Mesothelioma Bill – Update

by David T on July 24, 2013

Readers may recollect that over the last few months there has been some debate about the Mesothelioma Bill.

The Bill which was outlined in the Queen’s speech on May 5th is designed to establish a payment scheme for people with mesothelioma where employer’s or employer’s liability insurance cannot be traced.

The Bill follows a consultation paper introduced in 2010 by the then Labour Government which set out options for an insurance fund of last resort to pay compensation where insurance for victims of Mesothelioma could not be traced.

The Scheme will only apply to people diagnosed with mesothelioma from 25th July 2012, and will not apply to other asbestos related conditions, which means that those suffering from other forms of asbestos related diseases such as asbestos related lung cancer and asbestosis will be excluded.

In addition the Scheme will only pay victims “average” compensation and then slashes the average compensation payment by 30%.

Support of this type for mesothelioma victims is long overdue, but it is not right that those who suffer from other asbestos related conditions should get nothing, nor that average payments should be slashed.

The Health & Safety Executive estimates that there are up to 2,000 victims of Mesothelioma per year and it is anticipated that this figure may rise.  The Government estimates that more than 300 mesothelioma sufferers per year currently lose out on compensation because they are unable to trace a liable employer or employer’s liability insurer.

Whilst the Scheme has generally been dressed up as a generous gesture by insurance lobbyists, it is clear from consideration of the Scheme that many thousands who have paid with their lives and will continue to pay with their lives as a result of their former employer’s negligence, will fail to receive the full compensation that they deserve.

The Insurance Industry which failed to maintain its own records and which destroyed its own paperwork, has succeeded in reducing payments to approximately 70% of the standard compensation, and has also drawn an imaginary line in the sand such that only those diagnosed after 25th July 2012 can claim.  Not surprisingly, given the injustices contained within the Bill and the Scheme, there has been a campaign to persuade law makers including the House of Lords, to make amendments to the Bill before it passes back to the House of Commons for final resolution.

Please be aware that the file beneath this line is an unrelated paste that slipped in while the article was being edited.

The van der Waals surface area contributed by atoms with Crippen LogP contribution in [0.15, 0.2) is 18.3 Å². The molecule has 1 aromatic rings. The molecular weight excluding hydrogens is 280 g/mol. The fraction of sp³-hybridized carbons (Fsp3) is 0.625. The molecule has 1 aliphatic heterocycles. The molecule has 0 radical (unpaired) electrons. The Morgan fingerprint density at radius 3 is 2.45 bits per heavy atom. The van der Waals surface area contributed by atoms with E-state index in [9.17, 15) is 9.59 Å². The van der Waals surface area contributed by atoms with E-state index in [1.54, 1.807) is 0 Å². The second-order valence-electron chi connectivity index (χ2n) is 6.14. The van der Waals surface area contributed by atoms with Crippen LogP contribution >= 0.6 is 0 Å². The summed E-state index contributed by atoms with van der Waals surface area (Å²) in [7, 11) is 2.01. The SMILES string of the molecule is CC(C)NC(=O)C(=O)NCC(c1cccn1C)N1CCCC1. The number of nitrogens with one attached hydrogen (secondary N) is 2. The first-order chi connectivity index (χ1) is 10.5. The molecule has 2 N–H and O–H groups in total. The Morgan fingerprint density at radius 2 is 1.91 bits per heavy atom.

The Bill is currently at report stage in the House of Lords and will go on to a third stage reading in the House, and then back to the House of Commons.

As a result of strenuous lobbying by the victims of mesothelioma amendments to the draft Bill were proposed.  The most significant of which were amendments that any compensation under the Scheme should be at 100% of the average damages, and to make the Scheme applicable to victims of mesothelioma diagnosed after 10th February 2010.

Sadly these amendments which would have given equality to all victims in respect of damages, and which would have replaced a short arbitrary cut off with a slightly longer one, were voted down in the House Grand Committee.

It is strongly to be hoped that the amendments to the draft Bill proposed by some members of the House of Lords re-surface and are supported, and go onto become law and enable many more of those victims and their families suffering from and who have suffered from, mesothelioma to receive the compensation that they deserve.

Finally this is not a no-fault scheme and irrespective of its final form, the Scheme will still require proof that the mesothelioma sufferer was negligently exposed to asbestos before any payments will be made. There will be plenty of work to do, even with the Scheme, to ensure that victims are compensated at whatever level.

The National Asbestos Helpline is an organisation that can help mesothelioma sufferers make a civil claim for compensation. For more information on the National Asbestos Helpline call freephone 0800 043 6635.

 


Mesothelioma is a tumour of the mesothelium, the thin membrane that lines the chest (pleural), abdomen (peritoneal) and surrounds the organs in those areas.  Mesothelioma is invariably caused by exposure to asbestos and the development of the disease usually occurs between 20 to 50 years post exposure, although it can occur as little as 10 years post exposure.

Mesothelioma is invariably fatal and has been known to affect people from all walks of life, including teachers, shipbuilders, cleaners, electricians, carpenters, builders, demolition operatives, coach builders, plumbers, boiler makers and even persons who have had no recorded or traceable exposure to asbestos, but who may have come into contact with asbestos as a result of a family member becoming contaminated with asbestos, and bringing it into the home environment.

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